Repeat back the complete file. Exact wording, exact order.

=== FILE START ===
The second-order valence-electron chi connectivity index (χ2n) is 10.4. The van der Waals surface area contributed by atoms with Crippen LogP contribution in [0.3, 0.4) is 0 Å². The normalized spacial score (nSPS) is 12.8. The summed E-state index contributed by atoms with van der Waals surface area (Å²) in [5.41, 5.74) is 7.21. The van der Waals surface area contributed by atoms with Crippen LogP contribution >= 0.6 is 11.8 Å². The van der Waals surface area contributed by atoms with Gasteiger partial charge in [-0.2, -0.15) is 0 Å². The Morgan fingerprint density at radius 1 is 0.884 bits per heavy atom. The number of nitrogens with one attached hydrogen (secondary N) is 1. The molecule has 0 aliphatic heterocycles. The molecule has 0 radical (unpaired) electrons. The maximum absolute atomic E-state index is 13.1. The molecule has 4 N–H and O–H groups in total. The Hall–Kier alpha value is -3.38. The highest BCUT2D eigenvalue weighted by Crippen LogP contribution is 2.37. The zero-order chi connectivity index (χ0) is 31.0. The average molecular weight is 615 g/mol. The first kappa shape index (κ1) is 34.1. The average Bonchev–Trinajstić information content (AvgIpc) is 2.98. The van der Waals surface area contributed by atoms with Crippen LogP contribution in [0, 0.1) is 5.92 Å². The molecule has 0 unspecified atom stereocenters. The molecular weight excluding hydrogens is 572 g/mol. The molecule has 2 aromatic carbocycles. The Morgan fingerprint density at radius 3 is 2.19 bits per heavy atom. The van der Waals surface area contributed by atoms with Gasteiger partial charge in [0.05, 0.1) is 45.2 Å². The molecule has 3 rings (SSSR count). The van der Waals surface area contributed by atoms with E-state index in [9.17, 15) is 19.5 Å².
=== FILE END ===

The second-order valence-electron chi connectivity index (χ2n) is 10.4. The van der Waals surface area contributed by atoms with Crippen LogP contribution in [0.3, 0.4) is 0 Å². The normalized spacial score (nSPS) is 12.8. The summed E-state index contributed by atoms with van der Waals surface area (Å²) in [5.41, 5.74) is 7.21. The van der Waals surface area contributed by atoms with Crippen LogP contribution >= 0.6 is 11.8 Å². The van der Waals surface area contributed by atoms with Gasteiger partial charge in [-0.2, -0.15) is 0 Å². The Morgan fingerprint density at radius 1 is 0.884 bits per heavy atom. The number of nitrogens with one attached hydrogen (secondary N) is 1. The molecule has 0 aliphatic heterocycles. The molecule has 0 radical (unpaired) electrons. The maximum absolute atomic E-state index is 13.1. The molecule has 4 N–H and O–H groups in total. The Hall–Kier alpha value is -3.38. The highest BCUT2D eigenvalue weighted by Crippen LogP contribution is 2.37. The zero-order chi connectivity index (χ0) is 31.0. The average molecular weight is 615 g/mol. The first kappa shape index (κ1) is 34.1. The average Bonchev–Trinajstić information content (AvgIpc) is 2.98. The van der Waals surface area contributed by atoms with Crippen LogP contribution in [0, 0.1) is 5.92 Å². The molecule has 0 unspecified atom stereocenters. The molecular weight excluding hydrogens is 572 g/mol. The molecule has 2 aromatic carbocycles. The Morgan fingerprint density at radius 3 is 2.19 bits per heavy atom. The van der Waals surface area contributed by atoms with Gasteiger partial charge in [0.05, 0.1) is 45.2 Å². The molecule has 3 rings (SSSR count). The van der Waals surface area contributed by atoms with E-state index in [9.17, 15) is 19.5 Å².